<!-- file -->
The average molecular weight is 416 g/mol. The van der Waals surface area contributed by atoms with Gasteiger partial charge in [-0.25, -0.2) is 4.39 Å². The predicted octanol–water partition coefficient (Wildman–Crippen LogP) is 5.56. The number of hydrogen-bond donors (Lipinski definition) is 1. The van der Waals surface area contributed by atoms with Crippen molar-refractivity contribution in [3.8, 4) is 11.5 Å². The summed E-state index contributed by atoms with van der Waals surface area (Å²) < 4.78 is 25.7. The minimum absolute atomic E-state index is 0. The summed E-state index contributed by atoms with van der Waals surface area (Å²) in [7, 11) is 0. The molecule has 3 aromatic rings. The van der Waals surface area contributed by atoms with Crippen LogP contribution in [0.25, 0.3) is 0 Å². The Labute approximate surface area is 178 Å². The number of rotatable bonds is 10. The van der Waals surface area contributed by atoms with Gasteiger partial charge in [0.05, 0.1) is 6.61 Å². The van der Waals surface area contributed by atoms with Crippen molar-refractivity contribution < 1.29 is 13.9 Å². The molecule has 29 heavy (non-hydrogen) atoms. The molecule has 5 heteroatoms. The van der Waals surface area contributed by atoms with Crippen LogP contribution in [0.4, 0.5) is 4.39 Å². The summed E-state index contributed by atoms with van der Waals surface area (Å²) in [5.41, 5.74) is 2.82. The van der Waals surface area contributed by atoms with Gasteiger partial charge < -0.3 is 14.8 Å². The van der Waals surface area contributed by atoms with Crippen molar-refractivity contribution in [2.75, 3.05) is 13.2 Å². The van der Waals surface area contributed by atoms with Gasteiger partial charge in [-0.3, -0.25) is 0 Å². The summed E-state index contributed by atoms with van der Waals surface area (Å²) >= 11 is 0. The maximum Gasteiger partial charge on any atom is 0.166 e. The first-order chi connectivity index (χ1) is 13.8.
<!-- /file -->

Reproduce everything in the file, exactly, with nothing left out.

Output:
The average molecular weight is 416 g/mol. The van der Waals surface area contributed by atoms with Gasteiger partial charge in [-0.25, -0.2) is 4.39 Å². The predicted octanol–water partition coefficient (Wildman–Crippen LogP) is 5.56. The number of hydrogen-bond donors (Lipinski definition) is 1. The van der Waals surface area contributed by atoms with Crippen molar-refractivity contribution in [3.8, 4) is 11.5 Å². The summed E-state index contributed by atoms with van der Waals surface area (Å²) < 4.78 is 25.7. The minimum absolute atomic E-state index is 0. The summed E-state index contributed by atoms with van der Waals surface area (Å²) in [7, 11) is 0. The molecule has 3 aromatic rings. The van der Waals surface area contributed by atoms with Crippen LogP contribution in [0.25, 0.3) is 0 Å². The Labute approximate surface area is 178 Å². The number of rotatable bonds is 10. The van der Waals surface area contributed by atoms with Gasteiger partial charge in [0.05, 0.1) is 6.61 Å². The van der Waals surface area contributed by atoms with Crippen molar-refractivity contribution < 1.29 is 13.9 Å². The molecule has 29 heavy (non-hydrogen) atoms. The molecule has 5 heteroatoms. The van der Waals surface area contributed by atoms with Crippen LogP contribution in [0.4, 0.5) is 4.39 Å². The summed E-state index contributed by atoms with van der Waals surface area (Å²) in [5.41, 5.74) is 2.82. The van der Waals surface area contributed by atoms with Gasteiger partial charge < -0.3 is 14.8 Å². The van der Waals surface area contributed by atoms with Crippen molar-refractivity contribution in [2.75, 3.05) is 13.2 Å². The van der Waals surface area contributed by atoms with Gasteiger partial charge in [-0.3, -0.25) is 0 Å². The summed E-state index contributed by atoms with van der Waals surface area (Å²) >= 11 is 0. The maximum Gasteiger partial charge on any atom is 0.166 e. The first-order chi connectivity index (χ1) is 13.8.